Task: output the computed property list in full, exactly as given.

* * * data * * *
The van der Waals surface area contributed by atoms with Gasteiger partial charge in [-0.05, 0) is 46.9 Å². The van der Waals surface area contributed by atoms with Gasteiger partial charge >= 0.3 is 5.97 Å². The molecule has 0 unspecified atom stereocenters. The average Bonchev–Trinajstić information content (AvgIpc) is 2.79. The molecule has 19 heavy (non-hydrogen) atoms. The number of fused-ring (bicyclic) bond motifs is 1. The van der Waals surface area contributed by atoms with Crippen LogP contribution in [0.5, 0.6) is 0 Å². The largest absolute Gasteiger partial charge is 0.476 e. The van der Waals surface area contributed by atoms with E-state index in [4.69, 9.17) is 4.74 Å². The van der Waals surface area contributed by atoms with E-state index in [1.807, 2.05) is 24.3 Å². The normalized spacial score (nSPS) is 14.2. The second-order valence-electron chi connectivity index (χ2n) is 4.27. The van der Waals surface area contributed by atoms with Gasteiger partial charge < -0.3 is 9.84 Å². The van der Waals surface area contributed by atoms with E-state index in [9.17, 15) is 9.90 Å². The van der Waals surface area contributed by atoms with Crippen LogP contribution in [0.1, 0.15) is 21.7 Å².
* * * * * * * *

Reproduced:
The van der Waals surface area contributed by atoms with Gasteiger partial charge in [-0.05, 0) is 46.9 Å². The van der Waals surface area contributed by atoms with Gasteiger partial charge >= 0.3 is 5.97 Å². The molecule has 0 unspecified atom stereocenters. The average Bonchev–Trinajstić information content (AvgIpc) is 2.79. The molecule has 19 heavy (non-hydrogen) atoms. The number of fused-ring (bicyclic) bond motifs is 1. The van der Waals surface area contributed by atoms with Crippen LogP contribution in [0.5, 0.6) is 0 Å². The largest absolute Gasteiger partial charge is 0.476 e. The van der Waals surface area contributed by atoms with E-state index in [4.69, 9.17) is 4.74 Å². The van der Waals surface area contributed by atoms with E-state index in [1.807, 2.05) is 24.3 Å². The normalized spacial score (nSPS) is 14.2. The second-order valence-electron chi connectivity index (χ2n) is 4.27. The van der Waals surface area contributed by atoms with Gasteiger partial charge < -0.3 is 9.84 Å². The van der Waals surface area contributed by atoms with E-state index in [9.17, 15) is 9.90 Å². The van der Waals surface area contributed by atoms with Crippen LogP contribution in [0.1, 0.15) is 21.7 Å².